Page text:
Friday, March 14, 2014

How About Some Sun?

Miserable in NC.  A walk to our local Conchs Point pier after the first of several polar vortexes this winter.

Sorry about the lapse in posting. Our internet access remains a challenge as we have to run to the local library to get connected. It is a good library and blaming it for our lapse is a poor excuse we admit.  We have been active over these many weeks. Here is the first of several installments to catch up.

We are still here in Beaufort, NC. We did not move south as had been rumored. It has been a long winter. Although we have not had a winter as severe as many of you, we have had enough snow, sleet, freezing rain, and relentless wind and cold to give us a terminal case of cabin fever. We tackled numerous boat projects in fits and starts as the weather cleared for a day or two, and then we huddled at the house as the arctic fronts blew across the country again and again. We were not ready to go with many of the new cruising friends we met in the boat yard, and had to say “bon voyage” as they headed south. It was lonely in the boat yard. We tired of the gray, wet days and longed for the sun. We reasoned that since we weren’t getting much done on the boat, we needed to escape to Arizona to visit family, friends and the desert.

Ah the desert. We did not visit just any desert- the Sonoran desert of the great Southwest. Having grown up there I am biased, but many agree that the desert around Tucson remains among the most diverse and beautiful on the planet. On this visit, I saw the desert as if seeing it for the first time. I saw spanning in every direction, the vast sky of implausible blue meet the horizon interrupted by purple-blue mountain peaks. From the large and small peaks, to the foothills, dry river beds and the desert floor, the geology is all exposed here to reveal remarkable stories of volcanos, ancient seas, upheavals, weathering and time. Even the most reluctant student of the desert can soon read these stories.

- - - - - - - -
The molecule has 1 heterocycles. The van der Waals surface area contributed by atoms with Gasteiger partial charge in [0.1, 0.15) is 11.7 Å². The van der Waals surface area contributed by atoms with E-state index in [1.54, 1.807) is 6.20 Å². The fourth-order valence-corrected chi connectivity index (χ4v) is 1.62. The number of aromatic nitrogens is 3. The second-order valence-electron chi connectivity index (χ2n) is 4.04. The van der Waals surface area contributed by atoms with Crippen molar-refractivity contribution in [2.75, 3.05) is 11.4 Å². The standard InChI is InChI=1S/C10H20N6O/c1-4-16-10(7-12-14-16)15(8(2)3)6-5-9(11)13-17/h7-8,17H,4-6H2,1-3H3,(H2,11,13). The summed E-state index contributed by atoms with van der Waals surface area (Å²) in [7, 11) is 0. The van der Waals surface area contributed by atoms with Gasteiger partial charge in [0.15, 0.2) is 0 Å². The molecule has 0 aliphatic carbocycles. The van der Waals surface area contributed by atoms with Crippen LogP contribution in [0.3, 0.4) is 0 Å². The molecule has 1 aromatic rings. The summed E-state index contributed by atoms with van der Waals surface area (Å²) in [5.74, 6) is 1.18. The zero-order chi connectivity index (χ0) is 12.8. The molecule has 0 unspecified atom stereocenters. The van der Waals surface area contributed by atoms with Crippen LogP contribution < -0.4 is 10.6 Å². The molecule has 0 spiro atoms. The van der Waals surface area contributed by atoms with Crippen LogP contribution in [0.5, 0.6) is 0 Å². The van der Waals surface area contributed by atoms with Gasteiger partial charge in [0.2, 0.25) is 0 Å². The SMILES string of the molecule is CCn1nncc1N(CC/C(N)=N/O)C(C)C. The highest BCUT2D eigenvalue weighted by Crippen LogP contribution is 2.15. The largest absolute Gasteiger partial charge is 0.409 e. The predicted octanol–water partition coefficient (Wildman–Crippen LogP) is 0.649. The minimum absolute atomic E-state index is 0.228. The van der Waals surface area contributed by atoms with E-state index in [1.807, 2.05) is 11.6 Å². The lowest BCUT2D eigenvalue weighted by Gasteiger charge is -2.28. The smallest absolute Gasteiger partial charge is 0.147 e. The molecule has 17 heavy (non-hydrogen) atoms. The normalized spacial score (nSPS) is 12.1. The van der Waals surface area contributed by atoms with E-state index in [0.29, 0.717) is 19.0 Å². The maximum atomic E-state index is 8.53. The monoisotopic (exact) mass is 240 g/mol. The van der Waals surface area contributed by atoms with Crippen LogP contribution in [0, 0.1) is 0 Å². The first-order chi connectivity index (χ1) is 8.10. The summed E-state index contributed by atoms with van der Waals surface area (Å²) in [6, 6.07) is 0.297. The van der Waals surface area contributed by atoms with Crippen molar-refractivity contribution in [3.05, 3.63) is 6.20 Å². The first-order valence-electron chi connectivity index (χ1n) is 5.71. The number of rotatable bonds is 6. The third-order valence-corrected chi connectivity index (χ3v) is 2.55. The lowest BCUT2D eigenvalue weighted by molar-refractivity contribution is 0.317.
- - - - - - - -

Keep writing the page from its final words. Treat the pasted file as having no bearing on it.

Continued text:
Geology exposed.  Saguaro cactus studded peak in Happy Valley, another wonderful nature trail east of Tucson, AZ.

The Sonoran desert may not be what many might consider lush, particularly if they are most familiar with temperate forests, but this desert is rich with a diversity of plant and animal species adapted exquisitely to thrive here. One of my favorites, the icon of the desert landscape, the giant saguaro cactus only grows in the Sonoran Desert of southwest North America.  A ten year old saguaro may be only as tall as your finger, but you may see an adult up to 50 feet tall. Such an adult would be about 150 years old! The Saguaro National Monuments located to the east and west of Tucson, are excellent places to immerse in the desert landscape.  If you can, visit in the spring to see the desert in full bloom. 

Saguaro’s at Javalina Rock in the Saguaro National Monument East.

Never ending discovery.  Tracy learning more about the saguaro cactus of the Sonoran Desert.

Stay tuned for more postings about our quest to find the sun through our recent travels in Arizona and Mexico. 

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